1…Bxd4?? 2.Qh8+!!

This will hurt a bit.

2…Bxh8 3.Rxh8#

Now it is all clear. The white knight was merely bait.

In Diagram 27 the bait is even more valuable, so that you would expect Black to be correspondingly more careful. This time White has obligingly left his queen on a square where she can be captured. (D)


Black to move

Should Black capture the queen?

Black’s decision to capture the queen is, as we shall see, a blunder. However, it is to some extent an excusable blunder. He sees White’s second move, but overlooks his third. And this third move, you will have to admit, is not an easy move to foresee.

1…Nxd3? 2.Rxg7+ Kh8

This much Black foresaw. He knows there is no good discovered check, because White’s bishop at b2 is under attack.

But what about a double check?


This is the move that Black overlooked.

3…Kxg8 4.Rg1+ Qg5 5.Rxg5#

In Diagram 28, too, the defender’s failure to fathom the point of White’s attack is pardonable. Few combinations have ever been played to equal this one in subtlety. (D)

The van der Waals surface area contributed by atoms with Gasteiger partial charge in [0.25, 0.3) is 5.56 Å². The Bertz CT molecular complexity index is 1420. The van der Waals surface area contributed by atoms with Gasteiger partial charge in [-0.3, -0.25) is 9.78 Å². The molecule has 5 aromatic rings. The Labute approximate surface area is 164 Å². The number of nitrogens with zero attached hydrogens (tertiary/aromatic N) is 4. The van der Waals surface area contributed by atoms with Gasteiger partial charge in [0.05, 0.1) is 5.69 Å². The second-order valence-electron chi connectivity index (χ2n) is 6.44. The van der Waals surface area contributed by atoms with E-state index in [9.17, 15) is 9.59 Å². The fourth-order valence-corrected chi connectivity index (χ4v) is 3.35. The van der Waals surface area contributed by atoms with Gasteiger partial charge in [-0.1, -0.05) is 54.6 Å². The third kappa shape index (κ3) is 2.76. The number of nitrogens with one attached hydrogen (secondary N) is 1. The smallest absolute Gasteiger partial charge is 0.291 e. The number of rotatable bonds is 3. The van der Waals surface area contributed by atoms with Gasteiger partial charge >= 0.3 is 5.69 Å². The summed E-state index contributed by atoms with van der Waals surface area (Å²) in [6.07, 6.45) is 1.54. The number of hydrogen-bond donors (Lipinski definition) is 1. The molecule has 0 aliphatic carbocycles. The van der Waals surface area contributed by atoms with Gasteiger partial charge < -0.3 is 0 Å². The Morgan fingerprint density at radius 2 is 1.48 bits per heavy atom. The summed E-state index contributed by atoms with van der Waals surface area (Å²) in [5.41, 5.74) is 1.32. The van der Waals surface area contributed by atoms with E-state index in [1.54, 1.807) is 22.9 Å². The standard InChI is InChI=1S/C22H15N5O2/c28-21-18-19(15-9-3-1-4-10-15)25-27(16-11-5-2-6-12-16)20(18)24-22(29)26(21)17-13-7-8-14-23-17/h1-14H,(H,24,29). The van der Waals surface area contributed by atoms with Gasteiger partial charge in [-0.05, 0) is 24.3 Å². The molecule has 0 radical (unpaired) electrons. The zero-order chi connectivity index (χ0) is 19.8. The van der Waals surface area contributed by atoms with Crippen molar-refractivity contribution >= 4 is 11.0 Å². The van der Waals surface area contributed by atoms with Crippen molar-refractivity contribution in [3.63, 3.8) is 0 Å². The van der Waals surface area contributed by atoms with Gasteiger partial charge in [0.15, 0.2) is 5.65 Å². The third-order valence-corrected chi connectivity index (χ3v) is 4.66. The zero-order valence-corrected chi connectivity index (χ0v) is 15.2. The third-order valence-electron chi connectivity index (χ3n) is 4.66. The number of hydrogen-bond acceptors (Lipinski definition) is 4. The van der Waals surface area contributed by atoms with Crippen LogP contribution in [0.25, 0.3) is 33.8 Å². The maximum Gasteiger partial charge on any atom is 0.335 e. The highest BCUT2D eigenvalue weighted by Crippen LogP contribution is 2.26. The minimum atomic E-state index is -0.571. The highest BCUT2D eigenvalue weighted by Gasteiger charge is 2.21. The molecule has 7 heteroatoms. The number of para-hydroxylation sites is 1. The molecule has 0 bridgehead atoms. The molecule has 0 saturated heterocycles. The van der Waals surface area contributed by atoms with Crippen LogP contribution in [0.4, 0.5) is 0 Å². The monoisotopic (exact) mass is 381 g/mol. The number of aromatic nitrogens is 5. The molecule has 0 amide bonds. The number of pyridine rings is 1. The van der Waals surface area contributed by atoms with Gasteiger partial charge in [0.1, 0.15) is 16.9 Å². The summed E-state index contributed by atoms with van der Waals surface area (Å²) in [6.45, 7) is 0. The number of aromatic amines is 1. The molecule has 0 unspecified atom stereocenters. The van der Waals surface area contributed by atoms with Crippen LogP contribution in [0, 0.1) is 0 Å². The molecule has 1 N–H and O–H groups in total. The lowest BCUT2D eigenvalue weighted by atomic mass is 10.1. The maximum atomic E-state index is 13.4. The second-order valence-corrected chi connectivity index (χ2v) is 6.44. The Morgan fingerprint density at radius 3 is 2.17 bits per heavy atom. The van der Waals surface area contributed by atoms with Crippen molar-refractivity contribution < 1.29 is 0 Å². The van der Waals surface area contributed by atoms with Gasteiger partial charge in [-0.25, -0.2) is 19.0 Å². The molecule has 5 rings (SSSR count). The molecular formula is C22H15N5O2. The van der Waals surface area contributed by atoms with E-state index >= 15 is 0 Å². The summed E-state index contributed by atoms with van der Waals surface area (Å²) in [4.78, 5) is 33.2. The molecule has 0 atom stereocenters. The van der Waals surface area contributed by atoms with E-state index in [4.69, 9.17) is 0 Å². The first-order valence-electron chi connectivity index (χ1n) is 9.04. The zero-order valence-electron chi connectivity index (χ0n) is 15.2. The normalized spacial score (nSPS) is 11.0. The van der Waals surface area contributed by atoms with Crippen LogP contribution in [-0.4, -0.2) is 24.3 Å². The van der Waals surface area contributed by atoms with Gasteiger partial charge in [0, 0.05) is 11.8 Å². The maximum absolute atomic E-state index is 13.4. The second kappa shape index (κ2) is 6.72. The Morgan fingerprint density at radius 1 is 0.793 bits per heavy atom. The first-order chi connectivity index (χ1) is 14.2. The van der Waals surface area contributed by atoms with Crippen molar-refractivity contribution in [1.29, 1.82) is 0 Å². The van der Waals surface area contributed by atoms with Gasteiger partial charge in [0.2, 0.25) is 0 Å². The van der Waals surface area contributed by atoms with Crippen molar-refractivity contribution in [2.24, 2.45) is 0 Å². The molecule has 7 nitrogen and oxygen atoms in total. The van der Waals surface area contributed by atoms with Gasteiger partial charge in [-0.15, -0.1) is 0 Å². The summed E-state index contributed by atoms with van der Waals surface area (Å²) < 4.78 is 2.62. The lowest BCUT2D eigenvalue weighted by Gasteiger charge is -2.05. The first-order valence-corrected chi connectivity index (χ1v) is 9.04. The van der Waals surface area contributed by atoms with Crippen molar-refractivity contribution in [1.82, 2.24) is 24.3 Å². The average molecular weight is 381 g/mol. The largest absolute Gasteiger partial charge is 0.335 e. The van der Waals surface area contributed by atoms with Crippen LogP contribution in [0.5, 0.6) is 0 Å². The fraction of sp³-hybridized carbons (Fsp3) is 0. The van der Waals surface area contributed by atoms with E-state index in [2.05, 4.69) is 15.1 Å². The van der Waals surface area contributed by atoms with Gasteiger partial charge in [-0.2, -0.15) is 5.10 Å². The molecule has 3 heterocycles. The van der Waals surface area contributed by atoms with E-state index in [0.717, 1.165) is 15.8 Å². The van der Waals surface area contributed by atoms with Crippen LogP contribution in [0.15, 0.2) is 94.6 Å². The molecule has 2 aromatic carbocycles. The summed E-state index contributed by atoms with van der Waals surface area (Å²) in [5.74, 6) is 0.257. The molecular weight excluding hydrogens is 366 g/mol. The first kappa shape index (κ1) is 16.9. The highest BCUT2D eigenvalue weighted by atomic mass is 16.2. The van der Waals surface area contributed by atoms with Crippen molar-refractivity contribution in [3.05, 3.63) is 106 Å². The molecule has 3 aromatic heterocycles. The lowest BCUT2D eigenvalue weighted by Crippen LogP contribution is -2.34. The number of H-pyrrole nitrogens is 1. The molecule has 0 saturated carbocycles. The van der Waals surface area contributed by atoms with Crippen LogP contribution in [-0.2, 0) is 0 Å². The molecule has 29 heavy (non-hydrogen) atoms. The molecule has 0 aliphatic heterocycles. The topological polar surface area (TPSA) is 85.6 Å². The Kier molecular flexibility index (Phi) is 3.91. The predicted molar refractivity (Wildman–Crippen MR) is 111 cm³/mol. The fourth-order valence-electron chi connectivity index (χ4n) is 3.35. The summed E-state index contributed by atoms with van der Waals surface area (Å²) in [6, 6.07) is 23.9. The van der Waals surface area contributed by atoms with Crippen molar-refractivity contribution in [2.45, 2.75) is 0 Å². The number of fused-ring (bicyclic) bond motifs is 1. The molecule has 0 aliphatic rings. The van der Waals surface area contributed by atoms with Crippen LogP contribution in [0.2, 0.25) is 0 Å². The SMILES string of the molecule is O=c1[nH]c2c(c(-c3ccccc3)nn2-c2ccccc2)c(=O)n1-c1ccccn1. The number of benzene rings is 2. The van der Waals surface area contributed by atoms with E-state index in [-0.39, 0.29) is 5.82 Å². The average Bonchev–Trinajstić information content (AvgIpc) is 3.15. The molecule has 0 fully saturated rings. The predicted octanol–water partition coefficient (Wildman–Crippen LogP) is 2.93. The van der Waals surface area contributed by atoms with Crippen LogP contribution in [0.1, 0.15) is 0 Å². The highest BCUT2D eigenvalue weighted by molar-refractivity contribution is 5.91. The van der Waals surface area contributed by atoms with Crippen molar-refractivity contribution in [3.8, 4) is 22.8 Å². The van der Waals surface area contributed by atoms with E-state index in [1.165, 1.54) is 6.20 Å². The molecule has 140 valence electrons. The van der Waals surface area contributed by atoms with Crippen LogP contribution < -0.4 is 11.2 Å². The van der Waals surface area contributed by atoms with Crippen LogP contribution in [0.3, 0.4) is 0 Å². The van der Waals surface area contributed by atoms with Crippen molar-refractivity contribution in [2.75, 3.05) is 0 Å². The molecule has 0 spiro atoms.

White to move

Black does not dream that White is planning a very brilliant attack.

White’s opening move is well calculated to confuse his unsuspecting opponent:


This fantastic move is probably best answered by 1…Bf6 creating an escape hatch for the black king. Why the king needs an escape will soon become clear.

Instead of weighing the possibilities, Black grabs the offered knight.


And now what?


Threatening 3.Qxh7+ Kf8 4.Qh8#. (This explains why Black should have made room for his king’s escape.)


Black sees that after 2…fxg6 White forces mate by 3.Bxc4+ Kh8 4.Nxg6# or 3…Kf8 4.Nxg6+! hxg6 5.Rh8#. (Another indication of the black king’s need for fresh air.)


Threatens 4.Rh8#.

3…fxg6 4.Bxc4+ Kf8